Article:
Tuesday, July 17, 2012

Culture Fail?

^Memesis - Neil Degrasse Tyson x Aliens

Aliens = (Science + Religion) / Science

I was afforded the experience last night to watch Ancient Aliens (the History Channel documentary) with some friends. After many attempts to conjure Carl Sagan’s Baloney Detection Kit, I was faced with a stark reality: It’s not a person’s belief in aliens that should frighten us, it is the consistent, thought-disarming default solution to complex phenomena. Aliens in the [memetic*] sense has been re-calibrated by the Internet as a kind of dead-end, dysfunctional thought syndrome that is still prevalent in many, many people in The West.

*search “alien meme”

Now don’t get me wrong, I like Aliens. I like to dream about what they look like, where they come from, how they get here, and what they want out of life. Stranger in a Strange Land is on my bookshelf, no doubt, albeit right next to Asimov’s The Universe. I also love H.G. Wells’ galvanizing memesis of “little green men” (though he did not actually describe them as such), but am more endeared with its hysterical effect, and meta-effect in the dispute over the extent of the hysteria, on population when presented by Orson Welles via radio broadcast in 1938; disregard, or not, the confusing Wells/Welles coincidence herein.

So, for the record, I come in peace.

Check the history of the word “aliens”, in the extra-terrestrial sense; the word’s inception is quite recent. I will fuzz-it-up here, for the sake of effect, as well as for mnemonic purposes, and place this inception date of the word (but more importantly the concept) in the public psyche, as concurrent with our entrance into the atomic age, the modern era, the postwar world – the second half of the 1900’s. It would be interesting to see what correlates here join with the fall of the influence of Christianity in Western society.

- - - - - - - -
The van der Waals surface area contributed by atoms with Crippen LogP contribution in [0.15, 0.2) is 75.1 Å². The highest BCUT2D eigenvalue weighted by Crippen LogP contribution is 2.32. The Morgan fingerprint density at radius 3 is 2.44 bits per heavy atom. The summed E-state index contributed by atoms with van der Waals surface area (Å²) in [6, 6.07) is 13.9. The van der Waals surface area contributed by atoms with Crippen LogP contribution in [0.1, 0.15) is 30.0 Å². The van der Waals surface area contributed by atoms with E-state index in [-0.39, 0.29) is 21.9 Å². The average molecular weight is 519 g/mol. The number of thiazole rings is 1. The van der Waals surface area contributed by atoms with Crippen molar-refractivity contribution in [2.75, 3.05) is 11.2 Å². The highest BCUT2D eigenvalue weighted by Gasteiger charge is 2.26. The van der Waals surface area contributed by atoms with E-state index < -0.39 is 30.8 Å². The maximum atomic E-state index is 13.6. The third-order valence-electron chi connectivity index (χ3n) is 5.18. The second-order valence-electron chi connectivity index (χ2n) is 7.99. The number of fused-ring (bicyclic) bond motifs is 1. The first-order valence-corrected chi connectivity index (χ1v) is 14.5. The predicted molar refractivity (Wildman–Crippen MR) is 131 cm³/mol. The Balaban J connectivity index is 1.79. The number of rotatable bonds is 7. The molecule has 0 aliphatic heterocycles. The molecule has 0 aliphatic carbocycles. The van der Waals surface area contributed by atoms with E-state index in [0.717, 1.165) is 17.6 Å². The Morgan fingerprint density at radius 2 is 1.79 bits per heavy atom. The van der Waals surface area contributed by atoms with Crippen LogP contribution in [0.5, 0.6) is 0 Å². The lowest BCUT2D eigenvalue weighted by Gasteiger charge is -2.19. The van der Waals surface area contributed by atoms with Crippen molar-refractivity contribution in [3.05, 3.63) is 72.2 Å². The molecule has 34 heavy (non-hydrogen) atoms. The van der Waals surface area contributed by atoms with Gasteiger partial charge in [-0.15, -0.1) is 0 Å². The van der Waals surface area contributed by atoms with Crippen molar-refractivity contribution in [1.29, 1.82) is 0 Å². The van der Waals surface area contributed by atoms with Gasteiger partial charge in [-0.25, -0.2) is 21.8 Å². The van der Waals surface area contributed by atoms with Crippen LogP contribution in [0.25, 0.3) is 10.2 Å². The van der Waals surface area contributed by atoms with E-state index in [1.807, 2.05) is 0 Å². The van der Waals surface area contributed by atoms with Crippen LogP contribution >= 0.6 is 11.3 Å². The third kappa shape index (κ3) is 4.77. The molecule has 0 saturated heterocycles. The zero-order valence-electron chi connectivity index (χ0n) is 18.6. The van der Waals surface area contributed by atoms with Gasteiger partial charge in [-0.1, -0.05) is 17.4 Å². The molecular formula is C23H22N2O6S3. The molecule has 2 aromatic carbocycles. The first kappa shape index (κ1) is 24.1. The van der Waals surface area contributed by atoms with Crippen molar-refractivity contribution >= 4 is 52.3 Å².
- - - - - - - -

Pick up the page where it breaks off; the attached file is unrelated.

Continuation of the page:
Though it should be argued that a primary “goal” of religion is to guide us in the ways of things we yet understand (not in understanding, of course, but in coping with not-understanding), it also provides answers; that is, it helps to satisfy the awakening of the rational mind of our more animal-inclined selves. “Aliens” (in the conventional sense, not the internet-meme sense) delivers us an equitable service. For a world where the “legitimacy” of Religion* comes under increasing scrutiny, it seems natural that something like Aliens would appear in the popular culture. 

*I use quotes here because  the authenticity of religion is ultimately non-rational in nature, and thus impervious to scrutiny and hence delegitimization.

Respective to the Christian narrative, they [aliens] are more significant in a new world of space travel and aeronautics and unprecedented organization at super-national levels (which queries for the presence of even higher levels of organization, below God, perhaps, but above the Axis powers, for example). "Aliens" also functions as an unintentional reservoir for the misplaced confusion and unresolved conflict of religiously skeptical yet patriotic American citizens exposed to the "if you're not Christian then you must be Communist" idea of their Coldwar culture.

And so, finally, it is funny how the possible supplanting of Religion by Aliens, comes via undeniable consequences of Science on society (via advances in aeronautics, space exploration and communications technology), and yet those who believe can only do so in denial themselves of the basic tenets of science.

Okay, forget it; just watch the damn video! (link directly below)
“You shouldn’t believe anyone based on authority.”
“You want to have a mind open enough to accept radical new ideas, but not so open that your brain falls out.”
–Michael Shermer invoking Carl Sagan’s Baloney Detection Kit

somehow related:
from the New Yorker's Sci Fi issue
Jon Michaud; May 28, 2012

greatest conspiracy theory website ever, created by robots, for robots:

Verified Facts

Pope Francis says he would baptise aliens: 'The doors of the Catholic Church are open to everyone'
May 14 2014

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